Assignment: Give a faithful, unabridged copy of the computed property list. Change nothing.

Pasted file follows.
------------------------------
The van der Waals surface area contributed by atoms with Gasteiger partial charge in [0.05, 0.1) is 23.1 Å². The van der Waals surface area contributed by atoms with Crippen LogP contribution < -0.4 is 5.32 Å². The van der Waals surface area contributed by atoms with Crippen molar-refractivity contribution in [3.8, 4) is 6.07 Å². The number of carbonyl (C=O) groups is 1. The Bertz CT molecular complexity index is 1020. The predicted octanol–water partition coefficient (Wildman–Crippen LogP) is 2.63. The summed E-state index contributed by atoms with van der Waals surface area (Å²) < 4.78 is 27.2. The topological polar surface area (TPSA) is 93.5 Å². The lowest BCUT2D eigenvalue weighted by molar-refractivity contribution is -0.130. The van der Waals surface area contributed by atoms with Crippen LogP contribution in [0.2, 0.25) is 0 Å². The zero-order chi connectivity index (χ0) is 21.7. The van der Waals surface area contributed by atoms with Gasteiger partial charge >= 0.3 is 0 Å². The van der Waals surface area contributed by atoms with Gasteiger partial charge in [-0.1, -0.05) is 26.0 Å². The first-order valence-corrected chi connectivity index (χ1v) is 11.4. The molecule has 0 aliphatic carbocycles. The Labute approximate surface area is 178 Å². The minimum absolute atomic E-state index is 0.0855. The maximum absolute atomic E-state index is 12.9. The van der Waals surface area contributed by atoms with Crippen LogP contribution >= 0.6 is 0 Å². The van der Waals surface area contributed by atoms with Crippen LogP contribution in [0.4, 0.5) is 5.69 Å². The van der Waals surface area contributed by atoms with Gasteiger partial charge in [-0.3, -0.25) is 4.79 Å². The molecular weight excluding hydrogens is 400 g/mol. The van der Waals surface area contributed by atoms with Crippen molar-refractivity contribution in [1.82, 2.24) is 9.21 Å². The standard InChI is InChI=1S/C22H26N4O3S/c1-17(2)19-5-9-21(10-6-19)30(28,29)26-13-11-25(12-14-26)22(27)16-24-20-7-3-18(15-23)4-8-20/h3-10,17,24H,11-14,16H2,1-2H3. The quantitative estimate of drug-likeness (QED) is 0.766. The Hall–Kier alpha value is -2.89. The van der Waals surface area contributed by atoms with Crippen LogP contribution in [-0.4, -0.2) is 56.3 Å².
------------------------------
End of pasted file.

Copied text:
The van der Waals surface area contributed by atoms with Gasteiger partial charge in [0.05, 0.1) is 23.1 Å². The van der Waals surface area contributed by atoms with Crippen LogP contribution < -0.4 is 5.32 Å². The van der Waals surface area contributed by atoms with Crippen molar-refractivity contribution in [3.8, 4) is 6.07 Å². The number of carbonyl (C=O) groups is 1. The Bertz CT molecular complexity index is 1020. The predicted octanol–water partition coefficient (Wildman–Crippen LogP) is 2.63. The summed E-state index contributed by atoms with van der Waals surface area (Å²) < 4.78 is 27.2. The topological polar surface area (TPSA) is 93.5 Å². The lowest BCUT2D eigenvalue weighted by molar-refractivity contribution is -0.130. The van der Waals surface area contributed by atoms with Crippen LogP contribution in [0.2, 0.25) is 0 Å². The zero-order chi connectivity index (χ0) is 21.7. The van der Waals surface area contributed by atoms with Gasteiger partial charge >= 0.3 is 0 Å². The van der Waals surface area contributed by atoms with Gasteiger partial charge in [-0.1, -0.05) is 26.0 Å². The first-order valence-corrected chi connectivity index (χ1v) is 11.4. The molecule has 0 aliphatic carbocycles. The Labute approximate surface area is 178 Å². The minimum absolute atomic E-state index is 0.0855. The maximum absolute atomic E-state index is 12.9. The van der Waals surface area contributed by atoms with Crippen LogP contribution >= 0.6 is 0 Å². The van der Waals surface area contributed by atoms with Crippen LogP contribution in [0.4, 0.5) is 5.69 Å². The van der Waals surface area contributed by atoms with Gasteiger partial charge in [-0.3, -0.25) is 4.79 Å². The molecular weight excluding hydrogens is 400 g/mol. The van der Waals surface area contributed by atoms with Crippen molar-refractivity contribution in [1.82, 2.24) is 9.21 Å². The standard InChI is InChI=1S/C22H26N4O3S/c1-17(2)19-5-9-21(10-6-19)30(28,29)26-13-11-25(12-14-26)22(27)16-24-20-7-3-18(15-23)4-8-20/h3-10,17,24H,11-14,16H2,1-2H3. The quantitative estimate of drug-likeness (QED) is 0.766. The Hall–Kier alpha value is -2.89. The van der Waals surface area contributed by atoms with Crippen LogP contribution in [-0.4, -0.2) is 56.3 Å².